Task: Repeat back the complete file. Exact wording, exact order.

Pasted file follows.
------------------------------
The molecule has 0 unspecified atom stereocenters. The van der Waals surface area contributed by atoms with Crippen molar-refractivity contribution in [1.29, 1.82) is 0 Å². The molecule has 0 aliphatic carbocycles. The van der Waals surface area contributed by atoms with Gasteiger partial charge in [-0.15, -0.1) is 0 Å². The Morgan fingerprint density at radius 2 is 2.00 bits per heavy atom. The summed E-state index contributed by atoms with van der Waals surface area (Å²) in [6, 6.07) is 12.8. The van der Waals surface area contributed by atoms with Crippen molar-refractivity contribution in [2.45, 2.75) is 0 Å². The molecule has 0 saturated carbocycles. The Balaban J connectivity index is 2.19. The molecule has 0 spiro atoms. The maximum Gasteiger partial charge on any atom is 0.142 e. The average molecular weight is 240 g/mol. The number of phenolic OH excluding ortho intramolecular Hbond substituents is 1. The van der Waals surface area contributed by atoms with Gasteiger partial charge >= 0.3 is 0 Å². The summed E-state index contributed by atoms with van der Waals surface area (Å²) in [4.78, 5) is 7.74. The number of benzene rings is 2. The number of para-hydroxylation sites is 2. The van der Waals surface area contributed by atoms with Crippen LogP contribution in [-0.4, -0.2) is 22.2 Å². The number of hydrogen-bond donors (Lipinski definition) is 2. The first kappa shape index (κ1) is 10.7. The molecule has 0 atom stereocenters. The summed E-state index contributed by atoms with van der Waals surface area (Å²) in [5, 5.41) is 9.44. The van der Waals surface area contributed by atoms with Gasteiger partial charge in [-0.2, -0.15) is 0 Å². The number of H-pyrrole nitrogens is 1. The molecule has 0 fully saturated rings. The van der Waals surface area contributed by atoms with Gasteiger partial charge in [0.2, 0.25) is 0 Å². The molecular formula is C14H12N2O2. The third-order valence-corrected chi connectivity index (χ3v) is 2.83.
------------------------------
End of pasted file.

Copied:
The molecule has 0 unspecified atom stereocenters. The van der Waals surface area contributed by atoms with Crippen molar-refractivity contribution in [1.29, 1.82) is 0 Å². The molecule has 0 aliphatic carbocycles. The van der Waals surface area contributed by atoms with Gasteiger partial charge in [-0.15, -0.1) is 0 Å². The Morgan fingerprint density at radius 2 is 2.00 bits per heavy atom. The summed E-state index contributed by atoms with van der Waals surface area (Å²) in [6, 6.07) is 12.8. The van der Waals surface area contributed by atoms with Crippen molar-refractivity contribution in [2.45, 2.75) is 0 Å². The molecule has 0 saturated carbocycles. The Balaban J connectivity index is 2.19. The molecule has 0 spiro atoms. The maximum Gasteiger partial charge on any atom is 0.142 e. The average molecular weight is 240 g/mol. The number of phenolic OH excluding ortho intramolecular Hbond substituents is 1. The van der Waals surface area contributed by atoms with Gasteiger partial charge >= 0.3 is 0 Å². The summed E-state index contributed by atoms with van der Waals surface area (Å²) in [4.78, 5) is 7.74. The number of benzene rings is 2. The number of para-hydroxylation sites is 2. The van der Waals surface area contributed by atoms with Crippen LogP contribution in [-0.4, -0.2) is 22.2 Å². The number of hydrogen-bond donors (Lipinski definition) is 2. The first kappa shape index (κ1) is 10.7. The molecule has 0 atom stereocenters. The summed E-state index contributed by atoms with van der Waals surface area (Å²) in [5, 5.41) is 9.44. The van der Waals surface area contributed by atoms with Gasteiger partial charge in [-0.2, -0.15) is 0 Å². The number of H-pyrrole nitrogens is 1. The molecule has 0 fully saturated rings. The van der Waals surface area contributed by atoms with Gasteiger partial charge in [0.2, 0.25) is 0 Å². The molecular formula is C14H12N2O2. The third-order valence-corrected chi connectivity index (χ3v) is 2.83.